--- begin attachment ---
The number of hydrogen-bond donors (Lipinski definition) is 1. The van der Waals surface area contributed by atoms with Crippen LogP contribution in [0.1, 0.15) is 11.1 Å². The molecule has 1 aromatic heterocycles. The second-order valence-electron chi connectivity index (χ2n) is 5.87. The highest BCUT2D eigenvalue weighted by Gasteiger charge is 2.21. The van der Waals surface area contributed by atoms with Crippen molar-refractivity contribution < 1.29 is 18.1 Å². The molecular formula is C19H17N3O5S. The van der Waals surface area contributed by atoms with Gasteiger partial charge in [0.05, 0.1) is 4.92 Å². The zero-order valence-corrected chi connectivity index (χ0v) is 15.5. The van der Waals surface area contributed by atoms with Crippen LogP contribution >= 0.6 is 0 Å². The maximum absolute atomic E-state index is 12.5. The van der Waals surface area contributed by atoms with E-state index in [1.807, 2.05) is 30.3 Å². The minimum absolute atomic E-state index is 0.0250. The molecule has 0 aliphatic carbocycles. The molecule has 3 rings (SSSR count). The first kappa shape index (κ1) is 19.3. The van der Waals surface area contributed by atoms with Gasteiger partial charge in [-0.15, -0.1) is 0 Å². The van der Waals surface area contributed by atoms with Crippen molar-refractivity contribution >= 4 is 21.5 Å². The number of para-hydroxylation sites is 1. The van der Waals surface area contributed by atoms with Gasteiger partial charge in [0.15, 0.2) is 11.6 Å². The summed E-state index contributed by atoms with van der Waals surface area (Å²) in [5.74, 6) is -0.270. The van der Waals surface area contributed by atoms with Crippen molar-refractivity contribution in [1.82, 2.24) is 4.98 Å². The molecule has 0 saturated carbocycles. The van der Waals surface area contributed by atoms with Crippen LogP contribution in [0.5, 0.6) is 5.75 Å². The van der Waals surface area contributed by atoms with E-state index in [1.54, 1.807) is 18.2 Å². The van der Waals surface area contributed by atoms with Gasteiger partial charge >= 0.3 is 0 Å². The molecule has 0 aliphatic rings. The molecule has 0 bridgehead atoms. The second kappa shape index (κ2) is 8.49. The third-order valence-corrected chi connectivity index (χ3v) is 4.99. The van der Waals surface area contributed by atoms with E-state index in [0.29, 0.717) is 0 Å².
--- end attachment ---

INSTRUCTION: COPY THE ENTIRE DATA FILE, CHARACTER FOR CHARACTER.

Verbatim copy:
The number of hydrogen-bond donors (Lipinski definition) is 1. The van der Waals surface area contributed by atoms with Crippen LogP contribution in [0.1, 0.15) is 11.1 Å². The molecule has 1 aromatic heterocycles. The second-order valence-electron chi connectivity index (χ2n) is 5.87. The highest BCUT2D eigenvalue weighted by Gasteiger charge is 2.21. The van der Waals surface area contributed by atoms with Crippen molar-refractivity contribution < 1.29 is 18.1 Å². The molecular formula is C19H17N3O5S. The van der Waals surface area contributed by atoms with Gasteiger partial charge in [0.05, 0.1) is 4.92 Å². The zero-order valence-corrected chi connectivity index (χ0v) is 15.5. The van der Waals surface area contributed by atoms with Crippen LogP contribution >= 0.6 is 0 Å². The maximum absolute atomic E-state index is 12.5. The van der Waals surface area contributed by atoms with E-state index in [1.807, 2.05) is 30.3 Å². The minimum absolute atomic E-state index is 0.0250. The molecule has 0 aliphatic carbocycles. The molecule has 3 rings (SSSR count). The first kappa shape index (κ1) is 19.3. The van der Waals surface area contributed by atoms with Gasteiger partial charge in [-0.15, -0.1) is 0 Å². The van der Waals surface area contributed by atoms with Crippen molar-refractivity contribution >= 4 is 21.5 Å². The number of para-hydroxylation sites is 1. The van der Waals surface area contributed by atoms with Gasteiger partial charge in [0.15, 0.2) is 11.6 Å². The summed E-state index contributed by atoms with van der Waals surface area (Å²) in [5.74, 6) is -0.270. The van der Waals surface area contributed by atoms with Crippen molar-refractivity contribution in [1.82, 2.24) is 4.98 Å². The molecule has 0 saturated carbocycles. The van der Waals surface area contributed by atoms with Crippen LogP contribution in [0.5, 0.6) is 5.75 Å². The van der Waals surface area contributed by atoms with E-state index in [1.54, 1.807) is 18.2 Å². The van der Waals surface area contributed by atoms with Gasteiger partial charge >= 0.3 is 0 Å². The molecule has 0 aliphatic rings. The molecule has 0 bridgehead atoms. The second kappa shape index (κ2) is 8.49. The third-order valence-corrected chi connectivity index (χ3v) is 4.99. The van der Waals surface area contributed by atoms with E-state index in [0.29, 0.717) is 0 Å².